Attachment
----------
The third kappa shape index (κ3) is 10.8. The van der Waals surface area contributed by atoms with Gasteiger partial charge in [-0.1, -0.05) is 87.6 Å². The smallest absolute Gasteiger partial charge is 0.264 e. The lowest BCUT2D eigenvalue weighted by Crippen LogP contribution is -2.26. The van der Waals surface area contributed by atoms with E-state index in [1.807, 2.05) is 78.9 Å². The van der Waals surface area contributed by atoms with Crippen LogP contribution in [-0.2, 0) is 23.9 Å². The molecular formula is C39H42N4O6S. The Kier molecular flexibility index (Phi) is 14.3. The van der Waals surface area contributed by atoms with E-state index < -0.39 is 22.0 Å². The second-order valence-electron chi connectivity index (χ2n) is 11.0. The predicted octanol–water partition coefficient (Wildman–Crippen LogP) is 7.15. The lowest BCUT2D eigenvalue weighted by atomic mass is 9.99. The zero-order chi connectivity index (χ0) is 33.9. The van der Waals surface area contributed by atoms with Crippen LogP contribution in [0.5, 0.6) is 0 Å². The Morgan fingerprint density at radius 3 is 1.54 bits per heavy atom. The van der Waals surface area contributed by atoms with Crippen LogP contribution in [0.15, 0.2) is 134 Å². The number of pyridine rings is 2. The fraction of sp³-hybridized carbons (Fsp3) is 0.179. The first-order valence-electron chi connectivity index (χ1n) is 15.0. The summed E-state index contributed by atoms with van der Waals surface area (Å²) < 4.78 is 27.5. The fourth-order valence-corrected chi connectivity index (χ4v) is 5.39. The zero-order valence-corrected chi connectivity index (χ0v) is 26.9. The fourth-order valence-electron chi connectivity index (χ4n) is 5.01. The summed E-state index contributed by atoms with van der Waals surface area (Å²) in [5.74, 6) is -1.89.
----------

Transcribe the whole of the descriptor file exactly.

The third kappa shape index (κ3) is 10.8. The van der Waals surface area contributed by atoms with Gasteiger partial charge in [-0.1, -0.05) is 87.6 Å². The smallest absolute Gasteiger partial charge is 0.264 e. The lowest BCUT2D eigenvalue weighted by Crippen LogP contribution is -2.26. The van der Waals surface area contributed by atoms with E-state index in [1.807, 2.05) is 78.9 Å². The van der Waals surface area contributed by atoms with Crippen LogP contribution in [-0.2, 0) is 23.9 Å². The molecular formula is C39H42N4O6S. The Kier molecular flexibility index (Phi) is 14.3. The van der Waals surface area contributed by atoms with E-state index < -0.39 is 22.0 Å². The second-order valence-electron chi connectivity index (χ2n) is 11.0. The predicted octanol–water partition coefficient (Wildman–Crippen LogP) is 7.15. The lowest BCUT2D eigenvalue weighted by atomic mass is 9.99. The zero-order chi connectivity index (χ0) is 33.9. The van der Waals surface area contributed by atoms with Crippen LogP contribution in [0.5, 0.6) is 0 Å². The Morgan fingerprint density at radius 3 is 1.54 bits per heavy atom. The van der Waals surface area contributed by atoms with Crippen LogP contribution in [0.15, 0.2) is 134 Å². The number of pyridine rings is 2. The fraction of sp³-hybridized carbons (Fsp3) is 0.179. The first-order valence-electron chi connectivity index (χ1n) is 15.0. The summed E-state index contributed by atoms with van der Waals surface area (Å²) < 4.78 is 27.5. The fourth-order valence-corrected chi connectivity index (χ4v) is 5.39. The zero-order valence-corrected chi connectivity index (χ0v) is 26.9. The fourth-order valence-electron chi connectivity index (χ4n) is 5.01. The summed E-state index contributed by atoms with van der Waals surface area (Å²) in [5.74, 6) is -1.89.